Few complaints raise more aggravation for our members than excessive and needless paperwork. While one of the great promises of EHR (electronic health records) was that they would shorten note-taking time, this has not always been the case.
David Himmelstein touched a nerve for many doctors when, in a letter to the editor in the New York Times, he pointed out that American doctors spend twice as much time per week doing paper work as their Canadian counterparts. Once again the frustration of the patients finds a parallel in the frustration of the doctor.
Unfortunately it looks like long waiting room time is not uncommon in the United States. According to an article in the New York Times:
“…there is emerging evidence that lengthy waits to get a doctor’s appointment have become the norm in many parts of American medicine, particularly for general doctors but also for specialists. And that includes patients with private insurance as well as those with Medicaid or Medicare.”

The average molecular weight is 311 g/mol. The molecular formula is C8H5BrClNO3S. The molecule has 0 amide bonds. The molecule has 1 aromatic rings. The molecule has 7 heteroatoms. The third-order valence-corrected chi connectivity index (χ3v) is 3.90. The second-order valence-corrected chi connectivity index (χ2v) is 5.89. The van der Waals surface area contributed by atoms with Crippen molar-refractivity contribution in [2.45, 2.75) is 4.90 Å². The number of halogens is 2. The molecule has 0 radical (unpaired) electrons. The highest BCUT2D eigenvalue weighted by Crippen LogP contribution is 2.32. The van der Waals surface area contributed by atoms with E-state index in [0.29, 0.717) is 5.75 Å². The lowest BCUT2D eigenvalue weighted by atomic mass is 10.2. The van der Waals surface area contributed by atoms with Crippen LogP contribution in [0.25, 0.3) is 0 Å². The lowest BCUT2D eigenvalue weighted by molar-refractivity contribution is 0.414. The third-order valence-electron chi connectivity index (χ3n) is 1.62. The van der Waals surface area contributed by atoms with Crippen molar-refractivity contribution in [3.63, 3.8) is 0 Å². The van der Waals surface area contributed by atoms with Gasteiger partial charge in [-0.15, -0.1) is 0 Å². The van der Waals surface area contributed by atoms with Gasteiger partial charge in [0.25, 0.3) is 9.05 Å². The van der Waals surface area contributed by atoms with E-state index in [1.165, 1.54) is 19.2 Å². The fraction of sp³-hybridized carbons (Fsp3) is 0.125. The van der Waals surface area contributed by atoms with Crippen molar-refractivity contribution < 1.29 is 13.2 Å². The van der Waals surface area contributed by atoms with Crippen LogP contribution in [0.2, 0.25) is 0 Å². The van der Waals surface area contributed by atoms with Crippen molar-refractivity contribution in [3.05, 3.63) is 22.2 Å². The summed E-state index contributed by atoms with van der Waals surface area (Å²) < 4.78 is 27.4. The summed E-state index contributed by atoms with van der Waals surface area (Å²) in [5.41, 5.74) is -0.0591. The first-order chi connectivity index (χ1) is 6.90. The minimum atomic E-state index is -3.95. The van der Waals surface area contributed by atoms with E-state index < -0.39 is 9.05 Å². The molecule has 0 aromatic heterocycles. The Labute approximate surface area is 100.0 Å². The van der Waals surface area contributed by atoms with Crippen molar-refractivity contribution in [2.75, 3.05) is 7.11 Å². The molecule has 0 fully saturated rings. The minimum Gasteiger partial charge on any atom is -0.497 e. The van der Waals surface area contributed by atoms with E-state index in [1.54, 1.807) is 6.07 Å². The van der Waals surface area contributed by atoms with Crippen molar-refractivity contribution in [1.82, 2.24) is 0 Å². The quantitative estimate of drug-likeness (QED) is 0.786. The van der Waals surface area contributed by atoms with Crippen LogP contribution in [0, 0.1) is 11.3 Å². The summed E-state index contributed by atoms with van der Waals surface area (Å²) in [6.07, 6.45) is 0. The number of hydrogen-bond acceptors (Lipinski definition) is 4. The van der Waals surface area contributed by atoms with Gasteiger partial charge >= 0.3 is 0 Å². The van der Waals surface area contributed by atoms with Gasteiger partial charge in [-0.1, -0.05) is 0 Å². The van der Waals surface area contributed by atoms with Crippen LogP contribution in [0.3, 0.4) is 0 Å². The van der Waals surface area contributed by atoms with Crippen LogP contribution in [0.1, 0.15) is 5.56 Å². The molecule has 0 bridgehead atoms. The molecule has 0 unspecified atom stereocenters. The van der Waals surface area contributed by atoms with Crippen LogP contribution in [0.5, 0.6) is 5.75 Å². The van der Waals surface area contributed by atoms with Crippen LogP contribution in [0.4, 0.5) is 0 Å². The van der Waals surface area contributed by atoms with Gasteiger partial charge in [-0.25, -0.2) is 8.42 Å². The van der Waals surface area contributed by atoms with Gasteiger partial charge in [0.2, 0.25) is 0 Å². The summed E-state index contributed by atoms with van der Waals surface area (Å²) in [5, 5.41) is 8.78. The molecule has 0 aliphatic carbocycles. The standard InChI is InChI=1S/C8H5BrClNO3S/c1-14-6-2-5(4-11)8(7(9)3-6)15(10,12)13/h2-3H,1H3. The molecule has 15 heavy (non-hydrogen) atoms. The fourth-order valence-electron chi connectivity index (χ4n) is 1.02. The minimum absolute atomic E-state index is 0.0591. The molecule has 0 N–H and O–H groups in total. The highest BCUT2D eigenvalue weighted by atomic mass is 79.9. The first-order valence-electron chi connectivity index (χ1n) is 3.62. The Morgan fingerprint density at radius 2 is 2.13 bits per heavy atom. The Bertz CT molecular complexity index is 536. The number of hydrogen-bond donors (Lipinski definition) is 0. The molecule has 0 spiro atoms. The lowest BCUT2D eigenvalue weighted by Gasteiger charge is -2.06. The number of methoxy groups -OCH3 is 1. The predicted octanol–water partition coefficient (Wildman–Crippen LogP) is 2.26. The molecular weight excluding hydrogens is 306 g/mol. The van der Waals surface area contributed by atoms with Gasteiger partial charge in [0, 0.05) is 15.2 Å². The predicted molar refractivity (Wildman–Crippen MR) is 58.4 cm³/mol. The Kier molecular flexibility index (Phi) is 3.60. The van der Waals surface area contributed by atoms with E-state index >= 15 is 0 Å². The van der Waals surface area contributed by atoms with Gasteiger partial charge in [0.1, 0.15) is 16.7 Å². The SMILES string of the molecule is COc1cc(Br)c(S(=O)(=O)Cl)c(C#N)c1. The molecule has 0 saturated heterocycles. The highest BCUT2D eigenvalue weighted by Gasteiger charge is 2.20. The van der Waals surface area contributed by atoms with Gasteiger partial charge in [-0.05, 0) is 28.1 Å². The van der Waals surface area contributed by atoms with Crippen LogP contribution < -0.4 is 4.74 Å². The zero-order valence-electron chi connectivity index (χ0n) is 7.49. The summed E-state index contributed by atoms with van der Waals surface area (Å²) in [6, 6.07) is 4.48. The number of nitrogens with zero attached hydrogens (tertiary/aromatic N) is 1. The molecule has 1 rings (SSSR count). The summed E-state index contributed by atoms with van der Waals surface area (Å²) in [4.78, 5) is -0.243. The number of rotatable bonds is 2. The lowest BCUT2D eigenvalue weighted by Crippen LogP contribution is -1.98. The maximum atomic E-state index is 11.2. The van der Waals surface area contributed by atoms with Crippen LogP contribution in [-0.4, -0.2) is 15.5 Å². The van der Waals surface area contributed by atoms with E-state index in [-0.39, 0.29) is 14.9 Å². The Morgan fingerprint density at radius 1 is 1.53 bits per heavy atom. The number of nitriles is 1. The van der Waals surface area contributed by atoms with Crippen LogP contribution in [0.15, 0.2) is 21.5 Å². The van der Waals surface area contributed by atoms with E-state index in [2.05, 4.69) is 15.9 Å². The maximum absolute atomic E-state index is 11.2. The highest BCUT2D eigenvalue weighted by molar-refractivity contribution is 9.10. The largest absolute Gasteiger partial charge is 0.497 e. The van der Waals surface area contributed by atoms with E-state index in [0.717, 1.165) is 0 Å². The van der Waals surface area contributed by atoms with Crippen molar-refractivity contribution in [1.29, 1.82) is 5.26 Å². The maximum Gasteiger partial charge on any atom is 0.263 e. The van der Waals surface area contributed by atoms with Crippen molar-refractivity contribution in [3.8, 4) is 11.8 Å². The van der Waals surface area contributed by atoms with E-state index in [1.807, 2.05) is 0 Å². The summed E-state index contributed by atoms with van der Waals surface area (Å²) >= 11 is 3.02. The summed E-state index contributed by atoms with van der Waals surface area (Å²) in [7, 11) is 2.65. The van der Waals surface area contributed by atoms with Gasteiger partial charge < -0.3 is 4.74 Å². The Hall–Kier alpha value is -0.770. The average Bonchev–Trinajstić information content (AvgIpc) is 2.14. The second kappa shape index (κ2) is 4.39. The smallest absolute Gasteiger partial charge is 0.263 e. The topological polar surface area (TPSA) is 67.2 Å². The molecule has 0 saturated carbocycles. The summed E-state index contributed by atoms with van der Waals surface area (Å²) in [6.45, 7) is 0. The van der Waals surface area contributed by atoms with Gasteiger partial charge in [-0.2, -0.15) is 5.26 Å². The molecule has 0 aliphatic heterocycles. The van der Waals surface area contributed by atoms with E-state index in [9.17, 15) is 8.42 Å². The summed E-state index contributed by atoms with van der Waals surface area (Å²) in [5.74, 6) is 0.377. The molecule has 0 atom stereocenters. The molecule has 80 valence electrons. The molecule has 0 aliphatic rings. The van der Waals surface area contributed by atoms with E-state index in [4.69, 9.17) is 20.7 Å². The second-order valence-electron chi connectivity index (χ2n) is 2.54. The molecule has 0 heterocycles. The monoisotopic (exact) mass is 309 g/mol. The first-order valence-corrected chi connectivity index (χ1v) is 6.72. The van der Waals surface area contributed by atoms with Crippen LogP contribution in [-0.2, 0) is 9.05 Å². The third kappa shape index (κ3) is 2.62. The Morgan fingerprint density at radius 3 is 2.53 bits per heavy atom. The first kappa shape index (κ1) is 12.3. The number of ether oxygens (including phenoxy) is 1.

Dr Hecker on KevinMD captures the emotion of the overworked doctor dealing with the EHR and fast patient turnover time when she explains to an imaginary patient that
“Because of these schedule enhancements, I will likely rush through our time together and gloss over details. I will need to spend my time multitasking with the computer as I can only prove the quality of my care by checking boxes. Do not worry; studies have shown that physicians can’t multitask any better than anyone else and I will likely miss important details. In order to make up for that fact, I will order a bunch of unnecessary tests so I don’t miss anything.”